Redmond's city manager has resigned and will take the same job in Cupertino, California at the end of August.
While David Brandt has been in Redmond only since 2009, city officials say his work has been important.
NewsChannel 21 talked Monday with a city councilor and an economic development manager, and they both had one word to describe what they will miss about Brandt: leadership.
They said he empowered his staff and made great decisions.
The city of Redmond had a rather lengthy and detailed process to fill the position of city manager in 2009.
"We interviewed people, and we brought David in, and he was the right person," said city Councilor Ed Onimus.
Onimus worked with Brandt on a variety of projects, including the Downtown Urban Renewal District, getting Centennial Park up and running, and the upgrades at the Redmond Airport -- all while facing economic struggles.
"We were facing some really difficult times with the economy," Onimus said. "With the downturn, with the declining revenues coming into the city, we were facing some tough decisions."
Brandt got management and staff to tighten the budget and bring the city back.
"The end result, was we didn't suffer," Onimus said.
"Redmond is known for being business friendly," said Redmond Economic Development, Inc. Manager Jon Stark. "David helped carry that culture throughout his staff, and so we are hopeful the next person can do that moving forward."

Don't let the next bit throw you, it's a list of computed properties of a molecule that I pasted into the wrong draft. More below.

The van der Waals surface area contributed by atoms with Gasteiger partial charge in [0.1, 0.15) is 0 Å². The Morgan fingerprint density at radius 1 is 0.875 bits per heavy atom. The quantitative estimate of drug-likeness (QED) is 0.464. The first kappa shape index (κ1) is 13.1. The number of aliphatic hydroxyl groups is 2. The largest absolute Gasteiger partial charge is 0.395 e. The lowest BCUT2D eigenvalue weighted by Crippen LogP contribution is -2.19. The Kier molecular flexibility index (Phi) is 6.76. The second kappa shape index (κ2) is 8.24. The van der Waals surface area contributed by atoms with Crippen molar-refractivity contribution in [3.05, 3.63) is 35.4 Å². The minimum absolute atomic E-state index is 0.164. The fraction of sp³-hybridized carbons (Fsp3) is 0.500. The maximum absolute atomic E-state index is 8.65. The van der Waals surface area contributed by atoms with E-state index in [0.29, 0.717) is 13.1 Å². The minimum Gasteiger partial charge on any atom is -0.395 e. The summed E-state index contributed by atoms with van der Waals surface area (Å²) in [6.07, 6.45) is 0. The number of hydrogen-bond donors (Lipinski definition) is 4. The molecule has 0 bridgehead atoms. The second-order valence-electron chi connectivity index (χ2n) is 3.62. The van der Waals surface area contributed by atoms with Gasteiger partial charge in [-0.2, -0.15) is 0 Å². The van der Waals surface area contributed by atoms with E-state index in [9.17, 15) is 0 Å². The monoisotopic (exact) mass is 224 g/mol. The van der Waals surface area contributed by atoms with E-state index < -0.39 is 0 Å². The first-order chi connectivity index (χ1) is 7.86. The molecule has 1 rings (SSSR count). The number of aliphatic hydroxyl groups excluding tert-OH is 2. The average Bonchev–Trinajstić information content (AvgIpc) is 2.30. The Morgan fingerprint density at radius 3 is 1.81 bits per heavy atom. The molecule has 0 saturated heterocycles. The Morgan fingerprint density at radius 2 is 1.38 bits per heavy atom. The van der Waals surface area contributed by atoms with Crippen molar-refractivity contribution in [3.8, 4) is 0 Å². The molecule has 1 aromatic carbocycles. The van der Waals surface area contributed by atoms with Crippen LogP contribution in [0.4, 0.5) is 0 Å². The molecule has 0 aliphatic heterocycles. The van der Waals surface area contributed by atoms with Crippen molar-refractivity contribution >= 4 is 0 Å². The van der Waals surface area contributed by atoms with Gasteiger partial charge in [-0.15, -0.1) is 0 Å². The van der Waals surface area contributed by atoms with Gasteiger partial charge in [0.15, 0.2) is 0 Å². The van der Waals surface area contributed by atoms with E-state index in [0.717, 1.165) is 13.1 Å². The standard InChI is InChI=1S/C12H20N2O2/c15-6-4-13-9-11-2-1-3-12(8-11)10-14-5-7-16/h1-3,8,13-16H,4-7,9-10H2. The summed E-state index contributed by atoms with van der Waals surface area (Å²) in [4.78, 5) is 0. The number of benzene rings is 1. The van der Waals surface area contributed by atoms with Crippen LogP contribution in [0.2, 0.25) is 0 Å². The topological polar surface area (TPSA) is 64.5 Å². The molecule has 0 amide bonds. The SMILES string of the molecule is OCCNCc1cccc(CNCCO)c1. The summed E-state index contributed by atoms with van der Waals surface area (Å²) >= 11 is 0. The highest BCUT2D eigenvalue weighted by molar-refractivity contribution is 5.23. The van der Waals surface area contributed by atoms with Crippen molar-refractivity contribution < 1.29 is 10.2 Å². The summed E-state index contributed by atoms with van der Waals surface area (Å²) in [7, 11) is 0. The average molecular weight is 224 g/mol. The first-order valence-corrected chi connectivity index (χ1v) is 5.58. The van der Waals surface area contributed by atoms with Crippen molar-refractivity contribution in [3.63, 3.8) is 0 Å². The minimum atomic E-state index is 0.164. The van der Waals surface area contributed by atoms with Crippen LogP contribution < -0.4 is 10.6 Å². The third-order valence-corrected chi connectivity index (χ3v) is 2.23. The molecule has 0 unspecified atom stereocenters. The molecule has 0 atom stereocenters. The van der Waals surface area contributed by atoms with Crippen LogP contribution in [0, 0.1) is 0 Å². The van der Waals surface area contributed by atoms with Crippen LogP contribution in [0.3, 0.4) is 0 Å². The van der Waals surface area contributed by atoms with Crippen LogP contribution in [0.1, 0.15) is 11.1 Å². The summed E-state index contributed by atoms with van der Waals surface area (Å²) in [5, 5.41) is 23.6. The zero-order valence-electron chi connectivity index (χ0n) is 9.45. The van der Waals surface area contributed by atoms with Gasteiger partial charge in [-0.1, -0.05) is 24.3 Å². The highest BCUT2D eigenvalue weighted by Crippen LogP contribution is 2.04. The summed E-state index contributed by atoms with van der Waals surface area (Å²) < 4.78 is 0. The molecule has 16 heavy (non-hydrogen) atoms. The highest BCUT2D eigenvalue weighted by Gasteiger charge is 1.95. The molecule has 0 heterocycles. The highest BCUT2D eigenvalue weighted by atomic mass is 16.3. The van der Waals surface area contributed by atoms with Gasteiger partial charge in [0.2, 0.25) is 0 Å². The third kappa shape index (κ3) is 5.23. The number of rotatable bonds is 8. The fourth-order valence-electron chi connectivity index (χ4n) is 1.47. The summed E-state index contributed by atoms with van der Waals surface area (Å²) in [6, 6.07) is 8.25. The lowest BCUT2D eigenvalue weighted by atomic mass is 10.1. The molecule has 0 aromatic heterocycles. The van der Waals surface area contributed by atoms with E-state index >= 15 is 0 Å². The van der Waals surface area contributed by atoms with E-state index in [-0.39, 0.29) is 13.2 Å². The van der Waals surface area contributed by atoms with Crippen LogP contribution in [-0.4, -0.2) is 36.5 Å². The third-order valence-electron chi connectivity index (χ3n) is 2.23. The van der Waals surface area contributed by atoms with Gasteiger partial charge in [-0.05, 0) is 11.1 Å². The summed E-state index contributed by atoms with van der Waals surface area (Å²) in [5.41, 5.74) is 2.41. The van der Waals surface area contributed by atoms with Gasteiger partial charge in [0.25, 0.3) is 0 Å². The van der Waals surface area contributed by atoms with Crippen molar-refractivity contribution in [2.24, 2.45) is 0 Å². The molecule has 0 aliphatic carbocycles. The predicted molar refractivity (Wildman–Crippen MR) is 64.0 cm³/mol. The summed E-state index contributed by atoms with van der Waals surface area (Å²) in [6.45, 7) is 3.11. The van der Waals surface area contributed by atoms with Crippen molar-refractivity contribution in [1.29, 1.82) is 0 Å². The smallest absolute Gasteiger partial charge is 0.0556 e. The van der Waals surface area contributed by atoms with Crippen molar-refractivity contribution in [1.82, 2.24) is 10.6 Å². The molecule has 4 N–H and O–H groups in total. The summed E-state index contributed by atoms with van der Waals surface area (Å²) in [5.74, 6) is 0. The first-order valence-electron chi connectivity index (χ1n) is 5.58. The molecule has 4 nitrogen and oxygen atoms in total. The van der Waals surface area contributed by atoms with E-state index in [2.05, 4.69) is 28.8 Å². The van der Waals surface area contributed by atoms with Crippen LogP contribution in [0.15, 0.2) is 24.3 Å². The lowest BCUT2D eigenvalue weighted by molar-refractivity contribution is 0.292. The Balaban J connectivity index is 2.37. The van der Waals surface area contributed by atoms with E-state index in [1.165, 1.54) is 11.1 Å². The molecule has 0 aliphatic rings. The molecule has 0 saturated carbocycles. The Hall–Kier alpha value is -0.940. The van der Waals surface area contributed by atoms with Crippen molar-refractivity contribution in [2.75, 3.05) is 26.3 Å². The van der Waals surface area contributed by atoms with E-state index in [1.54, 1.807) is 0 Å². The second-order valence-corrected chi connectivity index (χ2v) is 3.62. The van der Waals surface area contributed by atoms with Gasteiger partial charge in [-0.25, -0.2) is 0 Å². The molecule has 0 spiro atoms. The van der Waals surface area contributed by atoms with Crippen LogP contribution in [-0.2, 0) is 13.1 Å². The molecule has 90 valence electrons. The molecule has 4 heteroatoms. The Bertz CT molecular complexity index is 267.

Stark says on average, city managers in Oregon stick around for about four years.
"There's a lot of politics that occur," Stark said. "People get elected into office, there's a lot of personalities, there's a lot of leadership required there and opportunities like this exist and people move on."
For Brandt, that opportunity is moving to California, back to his hometown.
"It was a very hard decision for me, once I was offered the position, because I do love Central Oregon" Brandt said. "And this is a fantastic organization to be involved with. It's got a great city council, and staff is tremendous."
Brandt says the credit shouldn't go to him, but the staff at the city for getting the city back in better shape.
"We kept going full bore," Brandt said. "We just became more efficient at doing what we do."
While the process to pick the next city manager is just getting started, Stark says the candidate should be a supporter of private business and economic development, something Brandt did well.